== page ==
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Untangling how the Fourth and Fourteenth Amendments have influenced U.S. policing

Table of contents

Introduction: The Upside-Down Fourth Amendment
Chapter 1: Two Models of the Fourth Amendment
Chapter 2: The Local-Control Model of the Fourth Amendment
Chapter 3: The Anti-Federalists and the Fourth Amendment
Chapter 4: Original Understandings and Fourth Amendment Search Doctrine
Chapter 5: The Contingent Common Law of Searches and Arrests
Chapter 6: The Historical Backdrop of the Fourteenth Amendment
Chapter 7: Does the Fourteenth Amendment Incorporate the Fourth?
Chapter 8: Applying Constitutional Search-and-Seizure Constraints to the States Through the Fourteenth Amendment
Chapter 9: The Principles of Nondiscrimination, Legality, and Nondelegation.
Chapter 10:     Rethinking Constitutional Constraints on Searches and Seizures
Chapter 11:     Original Understandings and Four Problems of Modern Policing


Police are required to obey the law. While that seems obvious, courts have lost track of that requirement due to misinterpreting the two constitutional provisions governing police conduct: the Fourth and Fourteenth Amendments. The Fourth Amendment forbids "unreasonable searches and seizures" and is the source of most constitutional constraints on policing. Although that provision technically applies only to the federal government, the Fourteenth Amendment, ratified in the wake of the Civil War, has been deemed to apply the Fourth Amendment to the States.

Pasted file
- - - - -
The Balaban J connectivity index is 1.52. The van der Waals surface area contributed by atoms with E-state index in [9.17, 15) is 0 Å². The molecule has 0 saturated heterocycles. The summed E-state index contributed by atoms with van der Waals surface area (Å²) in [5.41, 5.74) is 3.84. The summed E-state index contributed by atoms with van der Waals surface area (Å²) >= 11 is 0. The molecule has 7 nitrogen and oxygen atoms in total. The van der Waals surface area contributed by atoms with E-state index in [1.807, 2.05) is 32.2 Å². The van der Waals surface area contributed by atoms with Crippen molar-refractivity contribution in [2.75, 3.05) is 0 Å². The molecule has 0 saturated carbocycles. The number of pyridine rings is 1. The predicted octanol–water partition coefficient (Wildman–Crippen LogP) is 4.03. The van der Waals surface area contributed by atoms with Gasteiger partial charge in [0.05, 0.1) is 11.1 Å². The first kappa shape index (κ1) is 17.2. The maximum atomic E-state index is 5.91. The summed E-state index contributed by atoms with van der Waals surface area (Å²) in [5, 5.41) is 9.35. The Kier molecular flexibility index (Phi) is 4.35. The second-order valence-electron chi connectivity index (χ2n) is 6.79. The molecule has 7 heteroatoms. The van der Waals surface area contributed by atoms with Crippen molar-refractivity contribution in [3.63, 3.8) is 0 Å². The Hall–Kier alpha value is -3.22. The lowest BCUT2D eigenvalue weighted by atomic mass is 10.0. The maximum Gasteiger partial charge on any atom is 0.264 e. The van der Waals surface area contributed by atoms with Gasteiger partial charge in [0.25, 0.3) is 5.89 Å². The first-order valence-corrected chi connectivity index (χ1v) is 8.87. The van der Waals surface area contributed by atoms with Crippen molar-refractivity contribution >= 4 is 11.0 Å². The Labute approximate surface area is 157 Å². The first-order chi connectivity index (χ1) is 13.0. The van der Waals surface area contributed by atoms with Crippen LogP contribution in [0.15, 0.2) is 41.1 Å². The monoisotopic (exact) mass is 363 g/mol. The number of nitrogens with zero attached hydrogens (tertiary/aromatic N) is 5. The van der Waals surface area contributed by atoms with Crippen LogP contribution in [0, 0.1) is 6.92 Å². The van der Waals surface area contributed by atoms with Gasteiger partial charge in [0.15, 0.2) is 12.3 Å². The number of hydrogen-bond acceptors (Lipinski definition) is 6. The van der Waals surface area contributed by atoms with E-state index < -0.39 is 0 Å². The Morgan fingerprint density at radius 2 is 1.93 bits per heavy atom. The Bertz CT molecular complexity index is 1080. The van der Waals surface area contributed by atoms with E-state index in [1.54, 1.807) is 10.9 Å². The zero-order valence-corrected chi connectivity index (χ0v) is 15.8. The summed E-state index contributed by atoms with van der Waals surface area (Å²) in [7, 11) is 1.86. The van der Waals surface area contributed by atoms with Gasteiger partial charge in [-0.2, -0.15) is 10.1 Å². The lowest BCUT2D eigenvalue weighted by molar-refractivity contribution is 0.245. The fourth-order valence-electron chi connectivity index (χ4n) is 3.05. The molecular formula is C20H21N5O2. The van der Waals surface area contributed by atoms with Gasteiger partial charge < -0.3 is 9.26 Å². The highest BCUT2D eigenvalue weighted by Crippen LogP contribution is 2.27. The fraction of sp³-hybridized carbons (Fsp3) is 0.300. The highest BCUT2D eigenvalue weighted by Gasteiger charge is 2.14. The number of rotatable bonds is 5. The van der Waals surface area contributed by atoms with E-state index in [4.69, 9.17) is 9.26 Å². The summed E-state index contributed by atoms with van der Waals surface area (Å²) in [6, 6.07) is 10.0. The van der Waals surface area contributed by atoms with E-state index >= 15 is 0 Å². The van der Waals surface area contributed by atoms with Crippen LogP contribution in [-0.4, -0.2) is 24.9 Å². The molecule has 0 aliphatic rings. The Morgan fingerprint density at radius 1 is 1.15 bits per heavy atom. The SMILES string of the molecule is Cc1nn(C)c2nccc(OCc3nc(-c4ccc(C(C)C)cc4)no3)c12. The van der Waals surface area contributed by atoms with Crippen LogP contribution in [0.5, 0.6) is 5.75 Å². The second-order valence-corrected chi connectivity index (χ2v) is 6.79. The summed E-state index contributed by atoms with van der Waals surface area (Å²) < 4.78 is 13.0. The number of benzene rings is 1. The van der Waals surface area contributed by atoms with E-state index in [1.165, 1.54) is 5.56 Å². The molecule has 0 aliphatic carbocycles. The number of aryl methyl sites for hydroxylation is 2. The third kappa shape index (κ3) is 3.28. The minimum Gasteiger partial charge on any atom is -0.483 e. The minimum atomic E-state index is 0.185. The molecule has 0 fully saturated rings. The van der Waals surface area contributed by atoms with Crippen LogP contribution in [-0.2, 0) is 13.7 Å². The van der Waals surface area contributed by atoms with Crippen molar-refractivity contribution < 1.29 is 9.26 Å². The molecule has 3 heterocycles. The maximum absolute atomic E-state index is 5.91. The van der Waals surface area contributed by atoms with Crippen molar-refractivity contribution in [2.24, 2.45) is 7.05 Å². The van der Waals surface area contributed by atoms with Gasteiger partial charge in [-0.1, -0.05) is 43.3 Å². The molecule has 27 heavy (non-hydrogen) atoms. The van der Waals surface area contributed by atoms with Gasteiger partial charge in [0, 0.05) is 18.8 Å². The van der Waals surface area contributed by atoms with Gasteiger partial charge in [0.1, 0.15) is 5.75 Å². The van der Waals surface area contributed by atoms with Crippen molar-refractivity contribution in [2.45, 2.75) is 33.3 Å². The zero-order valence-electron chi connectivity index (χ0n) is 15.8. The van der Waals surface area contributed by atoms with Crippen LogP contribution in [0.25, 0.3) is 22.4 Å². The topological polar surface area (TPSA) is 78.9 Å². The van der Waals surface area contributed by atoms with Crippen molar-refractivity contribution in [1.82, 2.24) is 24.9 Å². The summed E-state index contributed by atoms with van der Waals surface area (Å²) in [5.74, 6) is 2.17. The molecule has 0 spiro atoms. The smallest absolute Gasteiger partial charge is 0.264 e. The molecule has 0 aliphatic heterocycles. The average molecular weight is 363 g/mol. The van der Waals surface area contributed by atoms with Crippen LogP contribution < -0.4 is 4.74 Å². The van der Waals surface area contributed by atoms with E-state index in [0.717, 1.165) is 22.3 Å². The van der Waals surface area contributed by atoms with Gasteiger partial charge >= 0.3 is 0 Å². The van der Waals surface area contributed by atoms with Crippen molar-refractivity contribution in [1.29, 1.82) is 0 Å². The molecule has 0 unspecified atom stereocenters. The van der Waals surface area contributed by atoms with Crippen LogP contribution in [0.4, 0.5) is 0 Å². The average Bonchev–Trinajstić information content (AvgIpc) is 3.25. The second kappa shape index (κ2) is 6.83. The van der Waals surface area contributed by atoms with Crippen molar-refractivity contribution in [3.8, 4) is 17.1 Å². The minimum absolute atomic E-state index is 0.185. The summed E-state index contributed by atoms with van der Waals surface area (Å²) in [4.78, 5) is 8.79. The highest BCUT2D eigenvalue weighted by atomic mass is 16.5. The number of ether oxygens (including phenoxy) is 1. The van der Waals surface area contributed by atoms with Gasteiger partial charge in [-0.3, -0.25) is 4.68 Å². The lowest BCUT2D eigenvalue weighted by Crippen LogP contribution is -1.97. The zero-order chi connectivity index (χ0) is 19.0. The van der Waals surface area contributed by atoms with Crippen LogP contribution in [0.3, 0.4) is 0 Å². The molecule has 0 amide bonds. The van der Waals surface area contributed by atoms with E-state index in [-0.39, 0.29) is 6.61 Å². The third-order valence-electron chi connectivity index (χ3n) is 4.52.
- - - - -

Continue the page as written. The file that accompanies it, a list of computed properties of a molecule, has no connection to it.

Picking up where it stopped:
This book contends that the courts’ misinterpretation of these provisions has led them to hold federal and state law enforcement mistakenly to the same constitutional standards. The Fourth Amendment was originally understood as a federalism, or “states’ rights,” provision that, in effect, required federal agents to adhere to state law when searching or seizing. Thus, applying the same constraint to the States is impossible. Instead, the Fourteenth Amendment was originally understood in part as requiring that state officials (1) adhere to state law, (2) not discriminate, and (3) not be granted excessive discretion by legislators. These principles should guide judicial review of modern policing. Instead, constitutional constraints on policing are too strict and too forgiving at the same time. In this book, Michael J.Z. Mannheimer calls for a reimagination of what modern policing could look like based on the original understandings of the Fourth and Fourteenth Amendments.

Michael J.Z. Mannheimer is Professor of Law at Northern Kentucky University.

“A new theory of the Fourth Amendment is born. Michael Mannheimer’s bracingly original understanding of the Fourth Amendment posits that the Framers saw it as necessarily tied to state law. He argues that courts should continue this interpretation. His defense of these propositions is utterly convincing.”
—George Thomas, Rutgers Law School

- George Thomas

“This book provides an historical, ‘originalist’ grounding for the view that the Fourth Amendment, together with the Fourteenth Amendment, requires that police searches and seizures in every state be authorized by law and be applied even-handedly, but that otherwise state law, not federal constitutional law, should govern police investigations. No other author has as masterfully tied together the federalist underpinnings of the Fourth Amendment, the anti-discrimination aspects of the Fourteenth Amendment, and modern scholarship about the role democracy should play in regulating the police. This book will provoke not only new scholarship but innovative legal arguments in an era when the Supreme Court is increasingly interested in originalist interpretations.”
—Christopher Slobogin, Milton Underwood Professor of Law, Vanderbilt University

- Christopher Slobogin

"Mannheimer's use of landmark cases throughout history, such as Terry v. Ohio, Royer v. Florida, Tennessee v. Garner, and or more current case law to explain what the Fourth Amendment means when applied to the states, as well as his renewed vision of modern policing, are compelling. This book is recommended to educators, political scientists, lawyers, and judges."
--CHOICE Connect

- A.A. Walden